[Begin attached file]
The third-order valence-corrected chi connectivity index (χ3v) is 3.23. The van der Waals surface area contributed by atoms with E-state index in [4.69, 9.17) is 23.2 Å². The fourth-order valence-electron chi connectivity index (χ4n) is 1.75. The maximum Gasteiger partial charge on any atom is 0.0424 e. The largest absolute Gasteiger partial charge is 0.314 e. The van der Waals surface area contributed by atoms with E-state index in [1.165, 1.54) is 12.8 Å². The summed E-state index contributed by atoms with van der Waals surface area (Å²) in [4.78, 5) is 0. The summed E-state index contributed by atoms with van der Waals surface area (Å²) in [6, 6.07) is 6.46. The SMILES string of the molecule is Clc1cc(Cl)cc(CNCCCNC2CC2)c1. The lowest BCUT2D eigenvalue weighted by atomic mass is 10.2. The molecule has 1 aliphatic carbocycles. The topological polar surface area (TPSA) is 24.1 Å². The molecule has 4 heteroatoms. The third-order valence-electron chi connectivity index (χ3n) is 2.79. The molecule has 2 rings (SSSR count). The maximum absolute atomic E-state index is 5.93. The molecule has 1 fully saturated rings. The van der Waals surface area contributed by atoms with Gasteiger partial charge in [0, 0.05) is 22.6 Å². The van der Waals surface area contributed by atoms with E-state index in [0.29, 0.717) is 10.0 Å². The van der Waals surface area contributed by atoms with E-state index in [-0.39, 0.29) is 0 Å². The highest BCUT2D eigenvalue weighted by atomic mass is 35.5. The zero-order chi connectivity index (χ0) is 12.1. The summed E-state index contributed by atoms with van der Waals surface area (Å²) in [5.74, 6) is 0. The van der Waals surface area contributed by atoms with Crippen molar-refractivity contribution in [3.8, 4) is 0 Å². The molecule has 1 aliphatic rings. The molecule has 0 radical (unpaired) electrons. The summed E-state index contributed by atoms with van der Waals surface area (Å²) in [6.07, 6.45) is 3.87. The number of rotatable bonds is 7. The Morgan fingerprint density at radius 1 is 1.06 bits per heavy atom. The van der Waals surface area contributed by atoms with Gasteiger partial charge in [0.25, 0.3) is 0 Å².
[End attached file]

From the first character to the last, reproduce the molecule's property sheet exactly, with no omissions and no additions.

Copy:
The third-order valence-corrected chi connectivity index (χ3v) is 3.23. The van der Waals surface area contributed by atoms with E-state index in [4.69, 9.17) is 23.2 Å². The fourth-order valence-electron chi connectivity index (χ4n) is 1.75. The maximum Gasteiger partial charge on any atom is 0.0424 e. The largest absolute Gasteiger partial charge is 0.314 e. The van der Waals surface area contributed by atoms with E-state index in [1.165, 1.54) is 12.8 Å². The summed E-state index contributed by atoms with van der Waals surface area (Å²) in [4.78, 5) is 0. The summed E-state index contributed by atoms with van der Waals surface area (Å²) in [6, 6.07) is 6.46. The SMILES string of the molecule is Clc1cc(Cl)cc(CNCCCNC2CC2)c1. The lowest BCUT2D eigenvalue weighted by atomic mass is 10.2. The molecule has 1 aliphatic carbocycles. The topological polar surface area (TPSA) is 24.1 Å². The molecule has 4 heteroatoms. The third-order valence-electron chi connectivity index (χ3n) is 2.79. The molecule has 2 rings (SSSR count). The maximum absolute atomic E-state index is 5.93. The molecule has 1 fully saturated rings. The van der Waals surface area contributed by atoms with Gasteiger partial charge in [0, 0.05) is 22.6 Å². The van der Waals surface area contributed by atoms with E-state index in [0.29, 0.717) is 10.0 Å². The van der Waals surface area contributed by atoms with E-state index in [-0.39, 0.29) is 0 Å². The highest BCUT2D eigenvalue weighted by atomic mass is 35.5. The zero-order chi connectivity index (χ0) is 12.1. The summed E-state index contributed by atoms with van der Waals surface area (Å²) in [5.74, 6) is 0. The van der Waals surface area contributed by atoms with Crippen molar-refractivity contribution in [3.8, 4) is 0 Å². The molecule has 1 aliphatic rings. The molecule has 0 radical (unpaired) electrons. The summed E-state index contributed by atoms with van der Waals surface area (Å²) in [6.07, 6.45) is 3.87. The number of rotatable bonds is 7. The Morgan fingerprint density at radius 1 is 1.06 bits per heavy atom. The van der Waals surface area contributed by atoms with Gasteiger partial charge in [0.25, 0.3) is 0 Å².